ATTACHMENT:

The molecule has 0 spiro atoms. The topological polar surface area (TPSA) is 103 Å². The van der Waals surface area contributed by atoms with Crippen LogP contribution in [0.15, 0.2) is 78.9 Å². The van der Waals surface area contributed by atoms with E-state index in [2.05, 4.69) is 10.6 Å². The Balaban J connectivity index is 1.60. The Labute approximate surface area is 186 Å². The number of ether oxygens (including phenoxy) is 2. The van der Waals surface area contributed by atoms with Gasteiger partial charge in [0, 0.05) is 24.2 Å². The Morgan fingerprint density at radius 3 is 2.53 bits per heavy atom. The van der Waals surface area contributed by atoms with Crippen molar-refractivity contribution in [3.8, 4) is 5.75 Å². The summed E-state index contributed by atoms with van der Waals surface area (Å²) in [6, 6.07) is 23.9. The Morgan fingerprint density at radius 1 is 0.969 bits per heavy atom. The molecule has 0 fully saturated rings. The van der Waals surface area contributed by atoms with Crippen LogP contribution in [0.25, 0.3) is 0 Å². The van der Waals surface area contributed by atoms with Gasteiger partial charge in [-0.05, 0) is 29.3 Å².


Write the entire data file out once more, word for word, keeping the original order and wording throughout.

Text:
The molecule has 0 spiro atoms. The topological polar surface area (TPSA) is 103 Å². The van der Waals surface area contributed by atoms with Crippen LogP contribution in [0.15, 0.2) is 78.9 Å². The van der Waals surface area contributed by atoms with E-state index in [2.05, 4.69) is 10.6 Å². The Balaban J connectivity index is 1.60. The Labute approximate surface area is 186 Å². The number of ether oxygens (including phenoxy) is 2. The van der Waals surface area contributed by atoms with Gasteiger partial charge in [0, 0.05) is 24.2 Å². The Morgan fingerprint density at radius 3 is 2.53 bits per heavy atom. The van der Waals surface area contributed by atoms with Crippen molar-refractivity contribution in [3.8, 4) is 5.75 Å². The summed E-state index contributed by atoms with van der Waals surface area (Å²) in [6, 6.07) is 23.9. The Morgan fingerprint density at radius 1 is 0.969 bits per heavy atom. The molecule has 0 fully saturated rings. The van der Waals surface area contributed by atoms with Crippen LogP contribution in [0.25, 0.3) is 0 Å². The van der Waals surface area contributed by atoms with Gasteiger partial charge in [-0.05, 0) is 29.3 Å².